Science Collides With Folk Horror in Ben Wheatley’s ‘In the Earth’

Wheatley is back to his genre roots with this trippy interpretation of folk horror.

Sundance 2021: In The Earth
Sundance Institute

Ben Wheatley has had quite the rollercoaster of a career, oscillating between unique horror films and action-packed crime thrillers. He began with Sightseers and The Kill List, two very different genre films that showcase his versatility with different versions of the horror genre (Sightseers is a horror-comedy and The Kill List is a slow-moving folk horror). Then, there was High Rise and Free Fire. Most recently, there was the stumble of Netflix’s Rebecca. Despite a tumultuous career of ups, downs, and genres, Wheatley has now headed back to his creepy roots with In the Earth.

A pandemic has ravaged the world, causing mass paranoia and extensive decontamination protocols, which feels all too familiar. In the midst of this ongoing global disaster, scientist Dr. Martin Lowry (Joel Fry) embarks on an expedition to a research site, ATU327A, in a remote forest to find missing scientist Dr. Olivia Wendell (Hayley Squires). Led by park ranger Alma (Ellora Torchia), they trudge through gorgeous yet menacing woods, whose trees seem to slowly close in on the duo as they progress. 

An attack leaves them without any food, equipment, or shoes. When they find help from a hermit named Zach (Reece Shearsmith), they are quickly thrown into a world of an old nature god, Parnag Fegg, and ancient rituals used to try and make contact with this figure. While this sounds like the typical folk horror where two unsuspecting people become haunted by a mysterious specter, In the Earth instead melds pseudoscience with Pagan tradition.

The science comes in with Olivia, who has been extensively studying the forest in an attempt to commune with the same deity, but through strobe lights and loud pulsating sounds that supposedly match nature’s frequencies. Olivia and Zach are at odds, trying to see who can make contact first, all while Alma and Martin are thrown into the middle of a hellish maelstrom of old magic colliding with new technology.

This cast of four perform a beautiful and strange dance that teeters, and falls, into madness. The stand-out performance is Torchia as Alma, a force of nature who in the face of hallucinations, head trauma, two delusional people, and one man physically falling apart, never stops fighting. She is the hero who stands in stark contrast to Martin, the scientist who cannot catch a break. Fry looks as if he is truly suffering as Martin is subjected to repulsive injuries centered around some gnarly foot trauma. He is meek, shrinking in the potential presence of Parnag Fegg, rather than trying to face it.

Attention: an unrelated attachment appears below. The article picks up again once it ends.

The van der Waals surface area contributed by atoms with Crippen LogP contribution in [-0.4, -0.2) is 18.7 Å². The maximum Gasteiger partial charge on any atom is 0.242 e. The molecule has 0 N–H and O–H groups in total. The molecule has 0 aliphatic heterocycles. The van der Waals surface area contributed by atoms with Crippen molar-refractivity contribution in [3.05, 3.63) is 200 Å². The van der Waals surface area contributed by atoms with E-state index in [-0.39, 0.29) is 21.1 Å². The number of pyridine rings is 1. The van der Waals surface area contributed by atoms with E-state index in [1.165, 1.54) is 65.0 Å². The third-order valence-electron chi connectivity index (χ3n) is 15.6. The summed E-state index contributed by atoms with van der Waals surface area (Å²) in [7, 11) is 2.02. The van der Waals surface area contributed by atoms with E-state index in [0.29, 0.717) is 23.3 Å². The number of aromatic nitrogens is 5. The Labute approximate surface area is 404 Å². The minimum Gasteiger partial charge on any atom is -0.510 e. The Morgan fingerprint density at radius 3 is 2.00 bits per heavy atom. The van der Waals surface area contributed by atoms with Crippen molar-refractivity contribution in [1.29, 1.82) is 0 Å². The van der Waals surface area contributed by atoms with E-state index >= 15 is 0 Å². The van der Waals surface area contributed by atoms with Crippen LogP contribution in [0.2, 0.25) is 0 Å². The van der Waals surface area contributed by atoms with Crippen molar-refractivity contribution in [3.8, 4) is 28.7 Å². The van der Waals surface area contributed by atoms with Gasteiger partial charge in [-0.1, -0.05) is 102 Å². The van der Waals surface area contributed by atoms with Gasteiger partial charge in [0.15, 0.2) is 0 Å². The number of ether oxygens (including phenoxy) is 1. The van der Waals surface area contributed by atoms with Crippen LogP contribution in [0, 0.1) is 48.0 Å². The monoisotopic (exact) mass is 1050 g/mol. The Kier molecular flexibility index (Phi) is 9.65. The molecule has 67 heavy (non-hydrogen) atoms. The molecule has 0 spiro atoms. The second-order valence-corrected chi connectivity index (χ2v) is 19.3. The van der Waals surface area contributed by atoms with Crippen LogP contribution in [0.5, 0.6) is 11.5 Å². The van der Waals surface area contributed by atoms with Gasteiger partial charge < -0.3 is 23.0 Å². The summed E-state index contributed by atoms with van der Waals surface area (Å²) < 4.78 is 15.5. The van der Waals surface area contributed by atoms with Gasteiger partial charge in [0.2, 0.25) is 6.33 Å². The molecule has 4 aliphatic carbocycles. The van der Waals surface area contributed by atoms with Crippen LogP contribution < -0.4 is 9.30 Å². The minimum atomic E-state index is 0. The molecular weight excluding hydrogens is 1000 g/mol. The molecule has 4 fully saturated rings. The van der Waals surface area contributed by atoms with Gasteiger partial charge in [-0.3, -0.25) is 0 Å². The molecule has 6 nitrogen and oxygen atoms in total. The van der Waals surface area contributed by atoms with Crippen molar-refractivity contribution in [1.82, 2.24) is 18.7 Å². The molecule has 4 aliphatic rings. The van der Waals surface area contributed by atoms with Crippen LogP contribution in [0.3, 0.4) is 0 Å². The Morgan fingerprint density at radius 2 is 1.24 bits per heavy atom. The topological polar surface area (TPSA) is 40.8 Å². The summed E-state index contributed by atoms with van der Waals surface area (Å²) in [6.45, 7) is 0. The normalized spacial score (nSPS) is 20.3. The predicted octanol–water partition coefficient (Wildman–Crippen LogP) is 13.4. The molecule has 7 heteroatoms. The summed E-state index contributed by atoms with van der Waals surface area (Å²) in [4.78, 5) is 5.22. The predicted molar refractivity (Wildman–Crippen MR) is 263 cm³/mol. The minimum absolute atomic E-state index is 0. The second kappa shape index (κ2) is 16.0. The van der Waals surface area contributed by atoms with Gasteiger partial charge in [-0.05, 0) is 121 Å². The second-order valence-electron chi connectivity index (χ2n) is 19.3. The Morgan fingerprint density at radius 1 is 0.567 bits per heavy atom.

In contrast to the outsiders are Shearsmith and Squires, playing the obsessed proto-cultists who absolutely lean into madness in two drastically different ways. Shearsmith as Zach takes his need to commune with the god very matter-of-factly, explaining his steps as if it’s a medical procedure. He is so laser-focused on his goal that it manifests as an eerie calm that’s more terrifying than any fanatic. Squires as Olivia, on the other hand, wears a constant look of subtle madness as her wide eyes seem to look beyond what’s in front of her. Instead of ritual, she is focused on solitary experiments, becoming a science DJ of sorts as she plays with a soundboard to speak with the trees.

This is not the flowery and bright folk horror of Midsommar or The Wicker Man. This is a dark, utilitarian folk horror constructed through recycled tarps and old netting. Sticks are used to create sigils, but robes are made from tarps, eye coverings are just pieces of paper, and headdresses are crafted from blue netting. It is the rituals of the old gods meeting a modern world as natural resources blend with recycled manmade materials, which again illustrates the film’s building tension between folk horror and science. Zach captures this melding of old and new through haunting black and white images that illustrate his god-worshipping tableaus.

The cherry on top is impeccable sound design and an enchanting score by Clint Mansell, who has previously worked on such films as Requiem for a Dream, The Fountain, and Moon. Mansell’s minimal synth tones are able to add to the chaos as if it is a strange beating heart that quickens the deeper that Alma and Martin journey into the forest. The score is balanced with discomforting silence that is only punctuated by the sound of creaking branches and raindrops hitting the ground. Then, that silence is sliced through by Olivia’s high-pitched sound machines that invade the natural soundscape with a piercing frequency that brings characters to their knees. 

Wheatley shows audiences that no matter the project, horror will always be his foundation for his more experimental and mind-blowing work. Something ancient is being prodded by science and ritual, creating a cacophony of worship that starts as a rumble and becomes an ear-splitting scream and deluge of dizzying imagery. In the Earth is a disorienting kaleidoscope of folk horror intertwining with science to illustrate the sheer incomprehensibility of the truths offered by connecting to a god-like figure.

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Mary Beth McAndrews is a freelance writer and editor based in Washington, DC. She loves all things horror and will defend bad vampire movies until the end of time.